Article

Visual cluster analysis in support of clinical decision intelligence.

IBM T.J. Watson Research Center, New York, USA.
AMIA ... Annual Symposium proceedings / AMIA Symposium. AMIA Symposium 01/2011; 2011:481-90.
Source: PubMed

ABSTRACT Electronic health records (EHRs) contain a wealth of information about patients. In addition to providing efficient and accurate records for individual patients, large databases of EHRs contain valuable information about overall patient populations. While statistical insights describing an overall population are beneficial, they are often not specific enough to use as the basis for individualized patient-centric decisions. To address this challenge, we describe an approach based on patient similarity which analyzes an EHR database to extract a cohort of patient records most similar to a specific target patient. Clusters of similar patients are then visualized to allow interactive visual refinement by human experts. Statistics are then extracted from the refined patient clusters and displayed to users. The statistical insights taken from these refined clusters provide personalized guidance for complex decisions. This paper focuses on the cluster refinement stage where an expert user must interactively (a) judge the quality and contents of automatically generated similar patient clusters, and (b) refine the clusters based on his/her expertise. We describe the DICON visualization tool which allows users to interactively view and refine multidimensional similar patient clusters. We also present results from a preliminary evaluation where two medical doctors provided feedback on our approach.

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    ABSTRACT: We previously described a methodology for converting a large set of confidential data records into a set of summaries of similar patients. They claimed that the resulting patient types could "capture important trends and patterns in the data set without disclosing the information in any of the individual data records." In this paper we examine the predictive validity of an initial set of patient types developed in our earlier research. We ask the following question: To what extent can the summarized data derived from each cluster (patient type) be as informative as the original case level data (individuals) from which the clusters were inferred? We address this question by assessing how well predictions made with summarized data matched predictions made with original data. After reviewing relevant literature, and explaining how data is summarized in each cluster of similar patients, we compare the results of predicting death in the ICU 1 using both summarized (regression analysis) and original case data (discriminant analysis and logistic regression analysis). When multiple clusters were used, prediction based on regression analysis of the summarized data was found to be better than prediction using either logistic regression or discriminant analysis on the raw data. We hypothesize that this result is due to segmentation of a heterogenous multivariate space into more homogeneous subregions. We see the present results as an important step towards the development of generalized health data search engines that can utilize non-confidential summarized data passed through health data repository firewalls.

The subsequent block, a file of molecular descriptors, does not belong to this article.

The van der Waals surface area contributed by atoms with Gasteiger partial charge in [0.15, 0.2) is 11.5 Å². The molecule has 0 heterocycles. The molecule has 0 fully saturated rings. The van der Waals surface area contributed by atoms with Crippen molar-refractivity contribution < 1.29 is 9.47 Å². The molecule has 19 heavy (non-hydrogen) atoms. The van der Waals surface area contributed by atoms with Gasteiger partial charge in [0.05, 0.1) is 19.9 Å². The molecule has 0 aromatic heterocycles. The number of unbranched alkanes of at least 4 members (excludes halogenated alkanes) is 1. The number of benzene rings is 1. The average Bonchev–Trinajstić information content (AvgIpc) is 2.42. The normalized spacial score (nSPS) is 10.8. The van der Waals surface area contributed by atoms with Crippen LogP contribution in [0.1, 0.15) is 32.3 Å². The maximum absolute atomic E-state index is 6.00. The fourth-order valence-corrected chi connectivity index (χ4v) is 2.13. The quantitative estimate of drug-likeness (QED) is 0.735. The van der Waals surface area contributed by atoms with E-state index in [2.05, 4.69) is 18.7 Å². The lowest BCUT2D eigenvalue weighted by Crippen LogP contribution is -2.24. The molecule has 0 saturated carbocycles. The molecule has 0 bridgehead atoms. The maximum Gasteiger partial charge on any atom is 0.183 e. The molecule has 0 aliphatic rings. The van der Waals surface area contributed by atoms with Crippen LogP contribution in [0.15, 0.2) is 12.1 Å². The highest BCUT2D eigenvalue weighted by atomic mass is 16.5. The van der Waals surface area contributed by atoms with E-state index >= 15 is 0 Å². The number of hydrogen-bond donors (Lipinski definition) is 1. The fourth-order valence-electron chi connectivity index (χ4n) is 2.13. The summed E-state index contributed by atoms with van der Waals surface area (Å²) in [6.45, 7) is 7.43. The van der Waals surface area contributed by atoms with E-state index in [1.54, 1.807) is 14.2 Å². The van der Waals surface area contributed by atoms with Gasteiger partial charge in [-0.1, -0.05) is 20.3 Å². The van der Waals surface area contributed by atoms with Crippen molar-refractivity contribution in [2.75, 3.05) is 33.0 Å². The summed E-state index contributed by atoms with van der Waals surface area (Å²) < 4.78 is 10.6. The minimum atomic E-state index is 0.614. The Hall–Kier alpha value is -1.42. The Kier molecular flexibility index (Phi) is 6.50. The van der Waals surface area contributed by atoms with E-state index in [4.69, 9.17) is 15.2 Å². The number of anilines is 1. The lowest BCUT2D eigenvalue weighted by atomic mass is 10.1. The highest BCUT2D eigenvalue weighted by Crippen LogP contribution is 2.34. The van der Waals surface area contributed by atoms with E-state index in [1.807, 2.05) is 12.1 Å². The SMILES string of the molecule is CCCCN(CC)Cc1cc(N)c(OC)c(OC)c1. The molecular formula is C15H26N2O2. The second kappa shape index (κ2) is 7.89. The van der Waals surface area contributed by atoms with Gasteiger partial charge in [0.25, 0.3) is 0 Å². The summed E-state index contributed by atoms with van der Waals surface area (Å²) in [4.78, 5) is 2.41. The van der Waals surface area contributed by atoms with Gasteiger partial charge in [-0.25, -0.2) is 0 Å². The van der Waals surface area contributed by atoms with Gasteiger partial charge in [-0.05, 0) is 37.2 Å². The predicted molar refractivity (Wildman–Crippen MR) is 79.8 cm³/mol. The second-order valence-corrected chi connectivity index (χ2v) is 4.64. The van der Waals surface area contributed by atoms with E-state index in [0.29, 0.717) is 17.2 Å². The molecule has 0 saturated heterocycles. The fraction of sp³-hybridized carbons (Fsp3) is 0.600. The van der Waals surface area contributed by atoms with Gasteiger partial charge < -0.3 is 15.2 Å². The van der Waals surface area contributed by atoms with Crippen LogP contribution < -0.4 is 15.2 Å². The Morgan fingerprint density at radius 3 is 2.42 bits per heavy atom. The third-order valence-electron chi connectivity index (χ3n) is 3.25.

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    ABSTRACT: Chignell et al. [1] previously described a methodology for converting a large set of confidential data records into a set of summaries of similar patients. They claimed that the resulting patient types could "capture important trends and patterns in the data set without disclosing the information in any of the individual data records." In this paper we examine the predictive validity of an initial set of patient types developed by [1]. We ask the following question: To what extent can the summarized data derived from each cluster (patient type) be as informative as the original case level data (individuals) from which the clusters were inferred? We address this question by assessing how well predictions made with summarized data matched predictions made with original data. After reviewing relevant literature, and explaining how data is summarized in each cluster of similar patients, we compare the results of predicting death in the ICU 1 using both summarized (regression analysis) and original case data (discriminant analysis and logistic regression analysis). When multiple clusters were used, prediction based on regression analysis of the summarized data was found to be better than prediction using either logistic regression or discriminant analysis on the raw data. We hypothesize that this result is due to segmentation of a heterogenous multivariate space into more homogeneous subregions. We see the present results as an important step towards the development of generalized health data search engines that can utilize non-confidential summarized data passed through health data repository firewalls.
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